Justice Kennedy Resigns From the Supreme Court


Associate Justice to the Supreme Court of the United States (SCOTUS), Anthony Kennedy, has announced his resignation from the Court, effective July 31. After months of rumors that the 81 year-old Justice would be departing from his judicial role on the nation’s highest court, his retirement was officially announced on July 27. Appropriately enough, the news sent shockwaves throughout Washington, D.C., as well as the rest of the country.


Justice Kennedy was appointed to the SCOTUS by President Reagan in 1987 and has since provided three decades worth of consequential swing votes. Kennedy’s desire to find a compromise between competing ideologies has given him the unique status of the last true swing voter on the court–his decision to step down from the court will take with him the unique moderating role that he fulfilled by refusing to be reliably conservative or liberal in his decisions. Some of these decisions include Planned Parenthood v. Casey (1992) where Justice Kennedy voted to uphold Roe v. Wade and support a woman’s right to abortion, Citizens United v. FEC (2010) where Kennedy maintained that corporations have the right to free speech, Obergefell v. Hodges (2015) where Kennedy voted to expand gay rights and legalize same-sex marriage, and Fisher v. University of Texas (2016) where Kennedy voted to uphold the University’s policy that considered race in admissions (better known as Affirmative Action).

What Happens Now?

As mandated by the Constitution, the President will nominate someone to fill the vacancy on the Court. President Trump will likely replace Justice Kennedy with a reliable conservative that will shift the nation’s highest court further to the right, and seal its fate as a conservative institution for decades–if not generations–to come. The consequences of this nomination cannot be overstated, for both conservatives and liberals alike. Conservatives will rejoice in the wake of a solidly conservative court that will wield the potential to make abortions less available, affirmative-action programs more limited, and executive power more sweeping. Liberals will seize this opportunity to energize their constituents through emphasizing the very real consequences it will have for their livelihood and shared vision for America, but have little they actually can do in terms of obstruction, seeing as though the Republican-controlled Senate went through with the “nuclear” option last year to reduce the number of Senate votes needed to confirm a Supreme Court nominee from 60 to 51 (a simple majority). This move allowed for Justice Neil Gorsuch’s confirmation in April last year.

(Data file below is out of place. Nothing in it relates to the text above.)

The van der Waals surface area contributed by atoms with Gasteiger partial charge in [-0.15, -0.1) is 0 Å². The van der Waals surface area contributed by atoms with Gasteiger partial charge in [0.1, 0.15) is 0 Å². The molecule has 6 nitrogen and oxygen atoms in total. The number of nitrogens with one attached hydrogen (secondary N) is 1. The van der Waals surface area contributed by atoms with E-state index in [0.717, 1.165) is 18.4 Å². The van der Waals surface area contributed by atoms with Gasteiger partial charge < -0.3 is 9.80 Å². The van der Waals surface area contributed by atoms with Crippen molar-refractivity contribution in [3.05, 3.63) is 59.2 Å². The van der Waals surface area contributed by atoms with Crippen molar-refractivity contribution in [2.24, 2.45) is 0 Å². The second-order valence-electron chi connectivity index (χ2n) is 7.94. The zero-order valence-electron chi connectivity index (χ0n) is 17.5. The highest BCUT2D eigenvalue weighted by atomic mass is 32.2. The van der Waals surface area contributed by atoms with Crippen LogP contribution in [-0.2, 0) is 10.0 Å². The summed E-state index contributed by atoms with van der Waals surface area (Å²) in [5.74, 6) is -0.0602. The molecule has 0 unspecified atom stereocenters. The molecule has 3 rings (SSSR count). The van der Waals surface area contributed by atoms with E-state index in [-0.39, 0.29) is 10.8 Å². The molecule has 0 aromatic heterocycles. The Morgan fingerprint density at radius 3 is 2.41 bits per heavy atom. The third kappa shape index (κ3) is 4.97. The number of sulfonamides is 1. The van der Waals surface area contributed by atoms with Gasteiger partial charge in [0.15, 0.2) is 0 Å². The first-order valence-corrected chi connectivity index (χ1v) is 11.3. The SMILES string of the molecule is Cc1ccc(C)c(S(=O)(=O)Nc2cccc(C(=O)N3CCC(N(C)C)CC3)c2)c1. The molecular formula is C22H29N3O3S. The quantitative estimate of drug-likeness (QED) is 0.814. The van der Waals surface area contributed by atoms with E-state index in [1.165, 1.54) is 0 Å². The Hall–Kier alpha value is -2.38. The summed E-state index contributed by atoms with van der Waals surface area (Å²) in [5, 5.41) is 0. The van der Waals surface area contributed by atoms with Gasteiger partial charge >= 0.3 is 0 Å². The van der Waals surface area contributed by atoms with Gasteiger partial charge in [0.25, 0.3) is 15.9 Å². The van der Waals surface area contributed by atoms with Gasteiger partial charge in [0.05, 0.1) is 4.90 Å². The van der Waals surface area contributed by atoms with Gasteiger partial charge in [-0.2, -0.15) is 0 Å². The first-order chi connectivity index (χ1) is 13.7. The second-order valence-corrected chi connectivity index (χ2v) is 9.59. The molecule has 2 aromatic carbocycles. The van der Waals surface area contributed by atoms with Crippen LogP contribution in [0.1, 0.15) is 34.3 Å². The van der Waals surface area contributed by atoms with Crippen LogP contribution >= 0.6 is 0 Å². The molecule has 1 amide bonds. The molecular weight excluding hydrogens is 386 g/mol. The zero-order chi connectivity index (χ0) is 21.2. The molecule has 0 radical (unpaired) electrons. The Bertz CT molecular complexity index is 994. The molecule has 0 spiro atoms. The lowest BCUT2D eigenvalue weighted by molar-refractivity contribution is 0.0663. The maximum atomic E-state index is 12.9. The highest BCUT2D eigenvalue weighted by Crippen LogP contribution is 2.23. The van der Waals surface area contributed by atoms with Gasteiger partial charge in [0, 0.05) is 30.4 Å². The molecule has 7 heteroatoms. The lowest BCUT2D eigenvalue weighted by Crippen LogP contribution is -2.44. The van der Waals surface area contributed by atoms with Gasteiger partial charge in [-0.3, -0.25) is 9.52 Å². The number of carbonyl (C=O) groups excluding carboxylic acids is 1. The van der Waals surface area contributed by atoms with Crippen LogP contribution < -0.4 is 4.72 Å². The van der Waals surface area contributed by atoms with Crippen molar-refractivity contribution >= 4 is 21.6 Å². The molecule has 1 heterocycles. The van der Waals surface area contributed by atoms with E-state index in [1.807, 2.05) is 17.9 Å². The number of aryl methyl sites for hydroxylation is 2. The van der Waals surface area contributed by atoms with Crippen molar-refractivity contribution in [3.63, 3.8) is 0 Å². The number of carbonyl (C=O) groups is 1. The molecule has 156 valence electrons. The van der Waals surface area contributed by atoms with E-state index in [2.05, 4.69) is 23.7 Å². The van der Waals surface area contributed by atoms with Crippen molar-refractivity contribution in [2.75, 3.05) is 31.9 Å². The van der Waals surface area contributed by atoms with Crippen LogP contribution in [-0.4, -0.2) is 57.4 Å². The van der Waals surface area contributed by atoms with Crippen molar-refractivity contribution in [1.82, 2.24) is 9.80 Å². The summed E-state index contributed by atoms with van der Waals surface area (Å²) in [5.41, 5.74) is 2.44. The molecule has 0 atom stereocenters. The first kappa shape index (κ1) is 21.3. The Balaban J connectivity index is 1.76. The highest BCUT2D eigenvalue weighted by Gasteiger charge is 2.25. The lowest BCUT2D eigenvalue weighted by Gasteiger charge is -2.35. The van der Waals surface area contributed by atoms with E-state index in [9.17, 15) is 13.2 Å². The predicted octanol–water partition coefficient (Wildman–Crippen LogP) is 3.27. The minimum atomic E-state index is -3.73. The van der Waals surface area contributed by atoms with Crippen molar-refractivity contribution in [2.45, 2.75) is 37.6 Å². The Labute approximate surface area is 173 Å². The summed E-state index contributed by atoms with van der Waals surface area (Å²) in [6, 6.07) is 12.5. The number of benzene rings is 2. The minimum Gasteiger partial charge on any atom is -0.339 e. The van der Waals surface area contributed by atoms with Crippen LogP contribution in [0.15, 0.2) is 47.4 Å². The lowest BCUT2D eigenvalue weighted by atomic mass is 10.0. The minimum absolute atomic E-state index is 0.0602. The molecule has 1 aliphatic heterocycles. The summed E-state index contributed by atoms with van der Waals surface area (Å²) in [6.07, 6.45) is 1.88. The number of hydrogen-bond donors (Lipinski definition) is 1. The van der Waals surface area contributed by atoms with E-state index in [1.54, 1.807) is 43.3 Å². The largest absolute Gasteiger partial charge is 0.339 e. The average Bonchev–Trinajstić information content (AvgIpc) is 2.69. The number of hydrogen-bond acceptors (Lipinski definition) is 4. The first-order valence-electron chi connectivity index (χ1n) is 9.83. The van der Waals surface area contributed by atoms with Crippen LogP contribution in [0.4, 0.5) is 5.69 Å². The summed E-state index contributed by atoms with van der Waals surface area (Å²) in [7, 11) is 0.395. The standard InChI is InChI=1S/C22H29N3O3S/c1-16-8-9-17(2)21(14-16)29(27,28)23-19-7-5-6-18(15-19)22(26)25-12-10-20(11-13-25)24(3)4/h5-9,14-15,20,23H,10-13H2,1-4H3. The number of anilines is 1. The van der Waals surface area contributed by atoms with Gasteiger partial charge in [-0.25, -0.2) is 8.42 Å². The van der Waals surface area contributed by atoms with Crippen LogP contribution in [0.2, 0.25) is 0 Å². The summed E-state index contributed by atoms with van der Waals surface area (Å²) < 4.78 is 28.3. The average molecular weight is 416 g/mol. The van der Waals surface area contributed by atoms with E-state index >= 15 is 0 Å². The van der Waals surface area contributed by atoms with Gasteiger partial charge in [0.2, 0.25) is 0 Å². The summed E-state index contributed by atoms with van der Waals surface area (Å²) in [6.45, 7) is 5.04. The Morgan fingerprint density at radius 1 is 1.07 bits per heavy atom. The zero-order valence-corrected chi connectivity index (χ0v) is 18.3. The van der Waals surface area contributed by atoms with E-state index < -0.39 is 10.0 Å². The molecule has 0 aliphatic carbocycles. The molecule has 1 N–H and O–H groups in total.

The President has promised to fill Kennedy’s vacancy with a judge from a list of potential nominees that he started writing during his campaign. The list includes judges such as Amy Coney Barrett, Thomas Hardiman, Brett Kavanaugh, and Amul Thapar. Senate Majority Leader, Mitch McConnell, has promised to bring the Senate to a vote on the nomination early this fall, long before the November midterms will have the chance to shake up the Republicans’ slim 51-49 majority. McConnell has been accused of hypocrisy for promising to bring the Senate to a vote before the November midterms seeing as though he famously barred President Obama from filling Antonin Scalia’s vacancy on the court in 2016 by not allowing the Senate to vote on Merrick Garland’s nomination because, it was, in McConnell’s words, “an election year.”


No matter who the President nominates or when the vote takes place, “[It] will be,” in the words of Nan Aron, head of the liberal judicial group Alliance for Justice, “the most significant fight over a Supreme Court nomination in decades.”